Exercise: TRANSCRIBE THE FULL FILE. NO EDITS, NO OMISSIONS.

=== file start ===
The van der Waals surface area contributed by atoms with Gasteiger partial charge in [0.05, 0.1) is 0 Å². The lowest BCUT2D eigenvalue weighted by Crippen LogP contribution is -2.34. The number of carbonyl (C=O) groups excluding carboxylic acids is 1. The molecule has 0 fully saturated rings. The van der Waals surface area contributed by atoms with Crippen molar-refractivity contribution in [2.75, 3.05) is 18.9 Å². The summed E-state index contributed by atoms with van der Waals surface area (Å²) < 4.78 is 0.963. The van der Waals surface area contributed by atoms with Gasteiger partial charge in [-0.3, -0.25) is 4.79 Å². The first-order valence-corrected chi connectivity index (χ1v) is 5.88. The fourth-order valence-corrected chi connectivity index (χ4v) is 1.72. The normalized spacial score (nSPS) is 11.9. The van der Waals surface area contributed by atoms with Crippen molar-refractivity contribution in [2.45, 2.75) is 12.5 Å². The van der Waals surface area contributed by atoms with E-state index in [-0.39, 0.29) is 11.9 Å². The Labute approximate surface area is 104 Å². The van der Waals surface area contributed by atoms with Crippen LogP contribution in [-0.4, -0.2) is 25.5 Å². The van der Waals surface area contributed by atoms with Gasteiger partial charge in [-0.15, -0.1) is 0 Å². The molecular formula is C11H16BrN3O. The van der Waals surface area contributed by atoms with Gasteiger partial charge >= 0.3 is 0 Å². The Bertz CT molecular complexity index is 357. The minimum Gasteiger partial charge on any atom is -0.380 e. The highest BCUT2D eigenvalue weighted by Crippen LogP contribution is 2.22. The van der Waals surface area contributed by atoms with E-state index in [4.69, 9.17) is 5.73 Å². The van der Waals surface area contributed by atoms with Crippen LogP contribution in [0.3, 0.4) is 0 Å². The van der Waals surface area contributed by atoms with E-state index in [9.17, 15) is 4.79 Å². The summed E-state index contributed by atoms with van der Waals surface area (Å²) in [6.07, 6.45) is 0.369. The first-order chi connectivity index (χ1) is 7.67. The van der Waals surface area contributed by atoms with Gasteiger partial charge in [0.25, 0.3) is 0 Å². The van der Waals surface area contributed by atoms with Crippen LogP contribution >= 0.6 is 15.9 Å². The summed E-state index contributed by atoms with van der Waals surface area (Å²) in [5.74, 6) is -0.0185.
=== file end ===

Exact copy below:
The van der Waals surface area contributed by atoms with Gasteiger partial charge in [0.05, 0.1) is 0 Å². The lowest BCUT2D eigenvalue weighted by Crippen LogP contribution is -2.34. The number of carbonyl (C=O) groups excluding carboxylic acids is 1. The molecule has 0 fully saturated rings. The van der Waals surface area contributed by atoms with Crippen molar-refractivity contribution in [2.75, 3.05) is 18.9 Å². The summed E-state index contributed by atoms with van der Waals surface area (Å²) < 4.78 is 0.963. The van der Waals surface area contributed by atoms with Gasteiger partial charge in [-0.3, -0.25) is 4.79 Å². The first-order valence-corrected chi connectivity index (χ1v) is 5.88. The fourth-order valence-corrected chi connectivity index (χ4v) is 1.72. The normalized spacial score (nSPS) is 11.9. The van der Waals surface area contributed by atoms with Crippen molar-refractivity contribution in [2.45, 2.75) is 12.5 Å². The van der Waals surface area contributed by atoms with E-state index in [-0.39, 0.29) is 11.9 Å². The Labute approximate surface area is 104 Å². The van der Waals surface area contributed by atoms with Crippen LogP contribution in [-0.4, -0.2) is 25.5 Å². The van der Waals surface area contributed by atoms with Gasteiger partial charge in [-0.15, -0.1) is 0 Å². The molecular formula is C11H16BrN3O. The van der Waals surface area contributed by atoms with Gasteiger partial charge >= 0.3 is 0 Å². The Bertz CT molecular complexity index is 357. The minimum Gasteiger partial charge on any atom is -0.380 e. The highest BCUT2D eigenvalue weighted by Crippen LogP contribution is 2.22. The van der Waals surface area contributed by atoms with E-state index in [4.69, 9.17) is 5.73 Å². The van der Waals surface area contributed by atoms with Crippen LogP contribution in [0.3, 0.4) is 0 Å². The van der Waals surface area contributed by atoms with E-state index in [9.17, 15) is 4.79 Å². The summed E-state index contributed by atoms with van der Waals surface area (Å²) in [6.07, 6.45) is 0.369. The first-order chi connectivity index (χ1) is 7.67. The van der Waals surface area contributed by atoms with Gasteiger partial charge in [0.25, 0.3) is 0 Å². The van der Waals surface area contributed by atoms with Crippen LogP contribution >= 0.6 is 15.9 Å². The summed E-state index contributed by atoms with van der Waals surface area (Å²) in [5.74, 6) is -0.0185.